Abbott has become a household name, thanks to the company's leading role as a provider of COVID-19 tests. That, however, is not the reason the MD+DI editorial team decided to nominate Abbott as a Medtech Company of the Year finalist, however.
Throughout this year, Abbott has demonstrated the power of having a strong and diversified product pipeline. Even when the company saw demand for COVID-19 tests decline in the first half of the year, Abbott proved that its underlying businesses remain strong. It's also important to note that Abbott will continue to benefit from an expanded diagnostics installed base regardless of COVID-19 testing demand.
One of the real high-points of the year for Abbott was FDA approval of the Amplatzer Amulet Left Atrial Appendage Occluder to treat U.S. patients with atrial fibrillation (AFib) who are at risk of ischemic stroke. The device now competes directly with Boston Scientific's Watchman device in the U.S. left atrial appendage closure (LAAC) market. These devices are designed to seal off the left atrial appendage, which is an area connected to the upper left chamber of the heart where blood clots tend to form in people suffering from AFib. Minimally invasive LAAC procedures aim to reduce the risk of stroke and eliminate the need for blood-thinning medication.
Another major win for Abbott this year was the announcement that CEO Robert Ford has been tapped to deliver the 2022 keynote at the Consumer Electronics Show (CES).
“Technology improves lives, and now more than ever, we are witnessing technology’s incredible impact on healthcare, allowing us to take better control of our health," said Gary Shapiro, president and CEO at the Consumer Technology Association, which organizes the increasingly-popular CES. "We’ve seen a rapid shift in healthcare innovation, with technology leading the charge to bring quality healthcare to all global citizens. We are thrilled to welcome Robert to the CES keynote stage to share more about Abbott’s vision for the future of healthcare.”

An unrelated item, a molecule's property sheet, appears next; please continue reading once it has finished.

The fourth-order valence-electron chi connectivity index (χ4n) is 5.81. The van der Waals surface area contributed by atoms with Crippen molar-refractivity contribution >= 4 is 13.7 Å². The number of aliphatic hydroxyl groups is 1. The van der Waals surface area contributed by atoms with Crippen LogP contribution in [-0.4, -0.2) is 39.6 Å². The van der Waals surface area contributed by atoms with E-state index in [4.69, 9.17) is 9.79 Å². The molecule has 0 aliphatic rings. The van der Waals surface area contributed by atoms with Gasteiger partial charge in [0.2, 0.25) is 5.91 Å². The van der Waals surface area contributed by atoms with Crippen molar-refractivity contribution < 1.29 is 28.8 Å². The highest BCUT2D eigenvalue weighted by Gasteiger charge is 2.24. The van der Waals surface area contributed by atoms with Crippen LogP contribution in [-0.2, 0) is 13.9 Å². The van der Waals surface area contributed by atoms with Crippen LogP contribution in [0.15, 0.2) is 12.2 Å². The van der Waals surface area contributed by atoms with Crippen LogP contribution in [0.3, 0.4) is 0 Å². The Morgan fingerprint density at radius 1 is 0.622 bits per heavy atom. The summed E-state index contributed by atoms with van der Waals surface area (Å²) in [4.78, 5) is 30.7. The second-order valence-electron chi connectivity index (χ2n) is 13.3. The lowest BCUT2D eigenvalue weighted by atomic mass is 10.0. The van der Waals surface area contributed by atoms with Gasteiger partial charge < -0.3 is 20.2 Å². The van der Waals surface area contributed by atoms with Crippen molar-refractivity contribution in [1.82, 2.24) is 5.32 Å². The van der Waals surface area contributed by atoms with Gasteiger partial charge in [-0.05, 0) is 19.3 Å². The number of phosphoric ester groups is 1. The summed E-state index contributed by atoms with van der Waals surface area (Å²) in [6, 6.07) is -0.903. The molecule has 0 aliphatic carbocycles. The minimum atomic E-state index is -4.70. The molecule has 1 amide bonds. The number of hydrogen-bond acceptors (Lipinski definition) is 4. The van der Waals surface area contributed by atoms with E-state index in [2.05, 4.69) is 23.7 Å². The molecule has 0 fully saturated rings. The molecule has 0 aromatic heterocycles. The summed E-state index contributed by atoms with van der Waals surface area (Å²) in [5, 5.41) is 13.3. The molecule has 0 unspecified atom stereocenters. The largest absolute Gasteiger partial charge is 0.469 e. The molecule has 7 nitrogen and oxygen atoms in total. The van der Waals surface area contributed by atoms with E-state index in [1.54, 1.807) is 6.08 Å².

CES attendees can expect to hear Ford and Abbott and some of the company's top scientists and engineers talk about their vision for a future of digitization, decentralization, and democratization across the healthcare system.
Abbott's year was not all smooth-sailing, however. The company had to combat controversy after The New York Times reported that factory workers in Westbrook, ME factory were instructed to discard materials used for making its rapid COVID-19 test, the BinaxNOW. That's the same factory, by the way, where Abbott eliminated 310 jobs in July as demand for COVID-19 testing in the United States dropped off.
"We have not destroyed any finished BinaxNOW product, nor have we destroyed any usable test components needed by the market that could have been donated. In fact, because Abbott maintained usable test components, we're now able to scale up," Abbott said in a statement about the article.
The company went on to explain that the lots of card components shown in photos published by The New York Times were at seven-month shelf life and were disposed of in accordance with the company's standard inventory management process," Abbott said.
Abbott also had to recall some of its Alinity COVID-19 tests this year due to a software problem that caused some false-positive test results.